The role of motion artefacts in fabric-embedded sensors

Student thesis: Doctoral ThesisDoctor of Philosophy


Fabric-embedded sensors are of growing interest to studies requiring
the measurement and analysis of human movement outside the laboratory
environment. These small scale, minimally invasive sensors, can be
used for medical applications such as clinical diagnostics and long-term
rehabilitation studies, or other areas which require motion measurements,
such as sports analysis or human-computer interaction. However,
a major issue limiting their usage is the undesired effect of fabric
motion artefacts corrupting movement signals.
In this thesis, the role of motion artefacts in these types of sensors is
explored, with the aim of creating strategies to overcome these artefacts,
and allow for accurate, long-term human motion sensing systems.
To solve this problem, this thesis proposes treating motion artefacts
as stochastic perturbations to the sensed motion, and utilising statistical
learning approaches to develop artefact elimination and motion
classification strategies. Treating motion artefacts in this way provides
many benefits over analytical fabric modelling, as it removes the need
to estimate physical quantities of the fabric. This thesis investigates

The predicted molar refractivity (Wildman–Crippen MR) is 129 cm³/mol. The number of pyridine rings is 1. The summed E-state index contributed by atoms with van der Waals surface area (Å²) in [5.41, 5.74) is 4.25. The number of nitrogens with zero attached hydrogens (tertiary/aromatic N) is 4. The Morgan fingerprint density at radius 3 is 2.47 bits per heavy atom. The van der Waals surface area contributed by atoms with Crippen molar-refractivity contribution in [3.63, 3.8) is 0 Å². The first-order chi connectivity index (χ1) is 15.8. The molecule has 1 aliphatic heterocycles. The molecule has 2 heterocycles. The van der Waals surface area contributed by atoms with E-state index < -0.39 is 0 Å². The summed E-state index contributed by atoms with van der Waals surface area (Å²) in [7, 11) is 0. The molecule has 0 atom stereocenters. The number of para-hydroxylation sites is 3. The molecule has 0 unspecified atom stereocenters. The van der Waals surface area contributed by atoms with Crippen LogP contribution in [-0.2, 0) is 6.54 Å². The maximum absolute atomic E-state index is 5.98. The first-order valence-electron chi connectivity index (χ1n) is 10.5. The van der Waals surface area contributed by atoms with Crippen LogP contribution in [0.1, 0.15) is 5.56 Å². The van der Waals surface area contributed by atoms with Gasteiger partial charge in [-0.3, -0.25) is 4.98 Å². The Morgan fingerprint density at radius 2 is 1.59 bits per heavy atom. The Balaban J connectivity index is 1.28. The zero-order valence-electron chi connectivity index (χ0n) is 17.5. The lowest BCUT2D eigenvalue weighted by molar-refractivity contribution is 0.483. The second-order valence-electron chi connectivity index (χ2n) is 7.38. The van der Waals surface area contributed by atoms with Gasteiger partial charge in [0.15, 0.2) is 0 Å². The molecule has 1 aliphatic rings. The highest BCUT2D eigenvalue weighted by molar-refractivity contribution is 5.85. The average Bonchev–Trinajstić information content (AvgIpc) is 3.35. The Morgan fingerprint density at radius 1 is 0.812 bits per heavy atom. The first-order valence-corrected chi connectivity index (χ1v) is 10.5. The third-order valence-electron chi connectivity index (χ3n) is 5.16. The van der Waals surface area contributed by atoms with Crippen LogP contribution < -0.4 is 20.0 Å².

the relationship between learning approaches and the unique problems
posted by fabric motion artefacts. Methods that explicitly account for
stochastic perturbations in the sensed signals are investigated include
supervised errors-in-variables regression, and unsupervised latent space
learning. In addition, the role that information contained within motion
artefacts is investigated, in relation to distance based classifiers.
In experiments, these methods are evaluated in a number of human
motion tasks, including pose estimation and gait analysis. It is shown
that these methods demonstrate improved prediction accuracy over
learning approaches that do not account for the unique problems of
fabric motion artefacts, and are of a suitable computational complexity
to allow them to be implemented in small-scale embedded fabricsensing
Date of Award1 Jul 2018
Original languageEnglish
Awarding Institution
  • King's College London
SupervisorMatthew Howard (Supervisor)

Cite this